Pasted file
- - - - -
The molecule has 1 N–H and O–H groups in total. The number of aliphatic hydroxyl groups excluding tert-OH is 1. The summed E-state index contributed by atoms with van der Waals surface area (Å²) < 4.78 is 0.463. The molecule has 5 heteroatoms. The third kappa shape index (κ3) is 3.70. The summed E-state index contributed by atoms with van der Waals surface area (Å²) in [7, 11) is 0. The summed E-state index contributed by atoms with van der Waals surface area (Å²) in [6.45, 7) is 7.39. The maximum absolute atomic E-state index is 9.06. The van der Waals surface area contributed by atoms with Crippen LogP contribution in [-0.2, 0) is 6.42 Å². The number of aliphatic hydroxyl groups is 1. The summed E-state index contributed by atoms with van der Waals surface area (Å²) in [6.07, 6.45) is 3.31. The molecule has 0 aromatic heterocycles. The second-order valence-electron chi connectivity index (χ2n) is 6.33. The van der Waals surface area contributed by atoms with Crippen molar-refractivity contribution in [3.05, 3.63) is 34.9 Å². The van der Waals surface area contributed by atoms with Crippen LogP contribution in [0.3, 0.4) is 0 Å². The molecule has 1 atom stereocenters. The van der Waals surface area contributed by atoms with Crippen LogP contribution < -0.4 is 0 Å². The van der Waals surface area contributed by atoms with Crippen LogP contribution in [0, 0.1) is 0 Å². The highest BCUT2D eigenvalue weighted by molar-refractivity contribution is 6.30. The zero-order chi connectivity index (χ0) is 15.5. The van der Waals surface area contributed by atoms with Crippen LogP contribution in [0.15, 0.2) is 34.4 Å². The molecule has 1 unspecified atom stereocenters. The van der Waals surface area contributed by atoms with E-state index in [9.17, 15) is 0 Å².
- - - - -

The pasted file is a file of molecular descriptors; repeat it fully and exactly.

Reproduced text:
The molecule has 1 N–H and O–H groups in total. The number of aliphatic hydroxyl groups excluding tert-OH is 1. The summed E-state index contributed by atoms with van der Waals surface area (Å²) < 4.78 is 0.463. The molecule has 5 heteroatoms. The third kappa shape index (κ3) is 3.70. The summed E-state index contributed by atoms with van der Waals surface area (Å²) in [7, 11) is 0. The summed E-state index contributed by atoms with van der Waals surface area (Å²) in [6.45, 7) is 7.39. The maximum absolute atomic E-state index is 9.06. The van der Waals surface area contributed by atoms with Crippen LogP contribution in [-0.2, 0) is 6.42 Å². The number of aliphatic hydroxyl groups is 1. The summed E-state index contributed by atoms with van der Waals surface area (Å²) in [6.07, 6.45) is 3.31. The molecule has 0 aromatic heterocycles. The second-order valence-electron chi connectivity index (χ2n) is 6.33. The van der Waals surface area contributed by atoms with Crippen molar-refractivity contribution in [3.05, 3.63) is 34.9 Å². The van der Waals surface area contributed by atoms with Crippen LogP contribution in [0.3, 0.4) is 0 Å². The molecule has 1 atom stereocenters. The van der Waals surface area contributed by atoms with Crippen LogP contribution < -0.4 is 0 Å². The van der Waals surface area contributed by atoms with Crippen LogP contribution in [0, 0.1) is 0 Å². The highest BCUT2D eigenvalue weighted by molar-refractivity contribution is 6.30. The zero-order chi connectivity index (χ0) is 15.5. The van der Waals surface area contributed by atoms with Crippen LogP contribution in [0.15, 0.2) is 34.4 Å². The molecule has 1 unspecified atom stereocenters. The van der Waals surface area contributed by atoms with E-state index in [9.17, 15) is 0 Å².